When Audi’s R18 e-tron LMP1 racecar hits the Le Mans starting line next month, its TDI diesel engine won’t employ the help of an electrically driven turbocharger, as it had during early testing.
Although a clever idea, the electric turbo – which relies not on exhaust gases alone to spin the turbines, but could instead spin to full rpm by an electric motor – wasn’t performing as intended, according to Dr. Wolfgang Ullrich, Head of Audi Motorsport, and was scrapped.
Delightfully, Audi hasn’t given up on the technology. Instead of using it in a racecar, the German brand has instead opted to use it in the RS5 TDI concept you see above.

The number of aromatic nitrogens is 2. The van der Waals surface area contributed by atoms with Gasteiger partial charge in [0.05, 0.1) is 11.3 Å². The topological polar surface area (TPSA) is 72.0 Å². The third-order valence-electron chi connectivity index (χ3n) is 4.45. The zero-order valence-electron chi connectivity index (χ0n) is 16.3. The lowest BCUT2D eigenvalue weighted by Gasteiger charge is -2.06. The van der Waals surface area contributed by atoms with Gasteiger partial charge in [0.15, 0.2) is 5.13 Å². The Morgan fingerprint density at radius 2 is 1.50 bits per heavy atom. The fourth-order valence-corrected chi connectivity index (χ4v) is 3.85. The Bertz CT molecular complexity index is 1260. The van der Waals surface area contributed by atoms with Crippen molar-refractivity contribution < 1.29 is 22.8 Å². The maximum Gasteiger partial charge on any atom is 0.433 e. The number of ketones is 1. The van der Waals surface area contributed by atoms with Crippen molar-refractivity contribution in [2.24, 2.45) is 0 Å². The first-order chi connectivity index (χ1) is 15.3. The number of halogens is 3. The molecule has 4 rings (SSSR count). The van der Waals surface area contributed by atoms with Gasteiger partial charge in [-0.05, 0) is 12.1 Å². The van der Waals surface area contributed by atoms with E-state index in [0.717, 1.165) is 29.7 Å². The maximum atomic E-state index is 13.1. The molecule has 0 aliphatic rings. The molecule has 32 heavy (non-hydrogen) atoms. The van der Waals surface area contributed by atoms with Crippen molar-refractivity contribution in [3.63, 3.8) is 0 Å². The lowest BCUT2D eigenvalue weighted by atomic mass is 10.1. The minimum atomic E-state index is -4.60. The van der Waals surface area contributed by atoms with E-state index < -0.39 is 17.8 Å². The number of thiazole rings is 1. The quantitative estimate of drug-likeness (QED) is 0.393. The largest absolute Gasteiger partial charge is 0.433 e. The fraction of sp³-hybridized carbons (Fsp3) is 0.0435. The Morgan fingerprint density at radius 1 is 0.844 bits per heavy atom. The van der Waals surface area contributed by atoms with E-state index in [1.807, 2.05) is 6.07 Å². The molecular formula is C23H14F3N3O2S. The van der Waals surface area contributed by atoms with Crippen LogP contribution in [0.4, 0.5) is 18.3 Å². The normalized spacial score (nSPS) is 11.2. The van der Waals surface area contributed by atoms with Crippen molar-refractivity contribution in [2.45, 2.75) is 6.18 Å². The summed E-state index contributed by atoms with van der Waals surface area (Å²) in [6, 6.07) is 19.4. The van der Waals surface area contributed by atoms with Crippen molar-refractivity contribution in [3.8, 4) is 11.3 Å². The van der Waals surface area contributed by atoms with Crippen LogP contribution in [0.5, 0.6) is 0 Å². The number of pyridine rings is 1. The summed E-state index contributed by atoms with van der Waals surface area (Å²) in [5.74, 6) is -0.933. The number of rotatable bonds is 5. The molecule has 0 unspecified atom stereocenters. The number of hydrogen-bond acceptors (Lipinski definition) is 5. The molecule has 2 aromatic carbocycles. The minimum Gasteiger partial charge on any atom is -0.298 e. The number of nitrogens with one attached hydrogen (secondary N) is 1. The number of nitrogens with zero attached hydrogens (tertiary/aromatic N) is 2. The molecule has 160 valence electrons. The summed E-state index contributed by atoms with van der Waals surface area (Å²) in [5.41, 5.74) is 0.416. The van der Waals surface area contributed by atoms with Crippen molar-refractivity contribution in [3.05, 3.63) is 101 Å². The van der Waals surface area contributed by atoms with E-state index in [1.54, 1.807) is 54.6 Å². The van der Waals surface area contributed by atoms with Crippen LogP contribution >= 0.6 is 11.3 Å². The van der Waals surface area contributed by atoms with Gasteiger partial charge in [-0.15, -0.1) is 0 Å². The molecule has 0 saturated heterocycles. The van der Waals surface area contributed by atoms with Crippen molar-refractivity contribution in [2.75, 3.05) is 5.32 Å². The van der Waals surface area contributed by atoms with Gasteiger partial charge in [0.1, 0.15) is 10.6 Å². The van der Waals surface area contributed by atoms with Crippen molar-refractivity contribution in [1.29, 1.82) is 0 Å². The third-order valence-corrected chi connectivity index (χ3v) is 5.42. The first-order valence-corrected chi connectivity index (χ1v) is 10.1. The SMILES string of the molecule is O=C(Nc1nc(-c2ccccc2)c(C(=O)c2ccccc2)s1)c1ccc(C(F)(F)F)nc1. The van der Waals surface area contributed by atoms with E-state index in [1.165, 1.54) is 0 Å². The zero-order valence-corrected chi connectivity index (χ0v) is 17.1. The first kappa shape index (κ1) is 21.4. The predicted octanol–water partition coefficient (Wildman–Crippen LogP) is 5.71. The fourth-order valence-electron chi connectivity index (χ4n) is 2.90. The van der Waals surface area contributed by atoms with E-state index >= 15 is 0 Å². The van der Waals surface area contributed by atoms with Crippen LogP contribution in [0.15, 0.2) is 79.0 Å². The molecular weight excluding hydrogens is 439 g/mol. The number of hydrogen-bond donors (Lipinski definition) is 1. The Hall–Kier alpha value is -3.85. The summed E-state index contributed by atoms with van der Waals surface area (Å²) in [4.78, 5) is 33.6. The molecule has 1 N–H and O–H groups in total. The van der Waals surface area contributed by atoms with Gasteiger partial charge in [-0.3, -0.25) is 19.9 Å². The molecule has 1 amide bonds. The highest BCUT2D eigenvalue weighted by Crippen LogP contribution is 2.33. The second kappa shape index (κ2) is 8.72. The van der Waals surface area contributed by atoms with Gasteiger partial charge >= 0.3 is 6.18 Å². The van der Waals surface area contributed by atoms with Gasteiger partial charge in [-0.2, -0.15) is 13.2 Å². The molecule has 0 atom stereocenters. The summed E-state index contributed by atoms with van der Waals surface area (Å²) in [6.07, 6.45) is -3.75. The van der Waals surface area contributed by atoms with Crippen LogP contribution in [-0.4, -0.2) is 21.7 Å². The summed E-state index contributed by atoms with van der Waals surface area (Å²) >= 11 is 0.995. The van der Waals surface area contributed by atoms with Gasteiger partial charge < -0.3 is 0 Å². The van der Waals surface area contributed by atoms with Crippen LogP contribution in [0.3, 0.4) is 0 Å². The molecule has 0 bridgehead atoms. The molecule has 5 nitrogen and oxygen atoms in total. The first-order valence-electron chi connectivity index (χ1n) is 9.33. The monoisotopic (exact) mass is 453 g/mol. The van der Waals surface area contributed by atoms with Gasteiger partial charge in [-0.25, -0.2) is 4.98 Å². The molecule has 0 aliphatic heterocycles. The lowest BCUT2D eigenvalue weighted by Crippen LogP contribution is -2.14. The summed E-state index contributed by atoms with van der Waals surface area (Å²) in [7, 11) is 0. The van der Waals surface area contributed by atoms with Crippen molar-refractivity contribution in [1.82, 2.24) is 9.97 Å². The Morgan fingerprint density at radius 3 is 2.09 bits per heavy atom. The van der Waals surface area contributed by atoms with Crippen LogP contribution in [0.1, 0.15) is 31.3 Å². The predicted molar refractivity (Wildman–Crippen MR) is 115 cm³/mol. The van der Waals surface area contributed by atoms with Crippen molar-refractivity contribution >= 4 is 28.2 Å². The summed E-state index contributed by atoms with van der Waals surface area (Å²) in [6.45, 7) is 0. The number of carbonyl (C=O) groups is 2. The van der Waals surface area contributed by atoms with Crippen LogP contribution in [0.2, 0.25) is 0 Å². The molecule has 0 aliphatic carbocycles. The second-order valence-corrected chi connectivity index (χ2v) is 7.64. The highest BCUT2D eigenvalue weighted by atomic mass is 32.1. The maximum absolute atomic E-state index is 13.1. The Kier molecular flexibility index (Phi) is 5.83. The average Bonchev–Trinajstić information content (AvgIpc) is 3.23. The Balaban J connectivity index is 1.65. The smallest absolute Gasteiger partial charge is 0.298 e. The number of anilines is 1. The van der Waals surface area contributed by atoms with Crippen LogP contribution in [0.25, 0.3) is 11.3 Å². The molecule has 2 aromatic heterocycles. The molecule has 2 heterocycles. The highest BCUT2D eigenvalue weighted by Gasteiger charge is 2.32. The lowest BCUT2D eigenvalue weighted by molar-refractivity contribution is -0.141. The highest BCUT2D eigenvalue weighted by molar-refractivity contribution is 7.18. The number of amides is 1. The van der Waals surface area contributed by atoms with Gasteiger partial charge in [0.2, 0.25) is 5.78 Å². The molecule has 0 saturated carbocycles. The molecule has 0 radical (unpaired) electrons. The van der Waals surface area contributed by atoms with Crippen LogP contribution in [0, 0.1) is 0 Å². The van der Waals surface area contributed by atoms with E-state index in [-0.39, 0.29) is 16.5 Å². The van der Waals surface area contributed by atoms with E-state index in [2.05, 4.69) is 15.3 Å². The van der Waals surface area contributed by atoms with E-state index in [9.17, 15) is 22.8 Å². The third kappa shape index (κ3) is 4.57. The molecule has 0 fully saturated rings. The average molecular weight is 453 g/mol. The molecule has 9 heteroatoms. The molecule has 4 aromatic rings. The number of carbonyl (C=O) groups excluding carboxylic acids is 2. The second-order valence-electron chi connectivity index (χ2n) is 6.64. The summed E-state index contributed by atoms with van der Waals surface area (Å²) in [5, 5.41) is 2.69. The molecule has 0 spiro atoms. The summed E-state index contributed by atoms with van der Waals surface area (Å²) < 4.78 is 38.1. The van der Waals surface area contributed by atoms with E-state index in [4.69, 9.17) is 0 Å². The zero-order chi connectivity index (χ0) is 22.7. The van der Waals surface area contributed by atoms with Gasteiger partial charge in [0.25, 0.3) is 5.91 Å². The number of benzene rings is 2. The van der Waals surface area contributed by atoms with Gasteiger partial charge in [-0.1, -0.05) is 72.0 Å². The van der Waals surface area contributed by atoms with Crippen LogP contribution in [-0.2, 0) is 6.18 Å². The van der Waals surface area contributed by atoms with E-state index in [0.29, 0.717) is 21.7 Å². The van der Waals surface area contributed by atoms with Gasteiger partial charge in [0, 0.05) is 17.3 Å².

The addition of the electronically spooled turbos is nothing to spit at either. The engine – and driver – benefits from an additional 145 horsepower and 125 pound-feet of torque. While the standard clean diesel puts out a respectable 240 hp and 428 lb-ft, the RS5 TDI churns out 385 hp and 553 lb-ft.
Perhaps best of all, the extra torques come at an extremely low 1,250 rpm. This means that the RS5 TDI’s spine-contorting torque is available early and often, surely making it a literal scream.
Even though the tech isn’t right for Le Mans, I personally see it as ideal for road-going cars. Not only does the addition of the electric motor to the turbo aid in acceleration, it could be used to create electricity from the exhaust gas passing through the turbo on coast or deceleration. This before unutilized energy – albeit minimal – could be used to help run electronic accessories in the car. Or, perhaps better yet, for performance junkies, used to overboost the turbo on hard acceleration.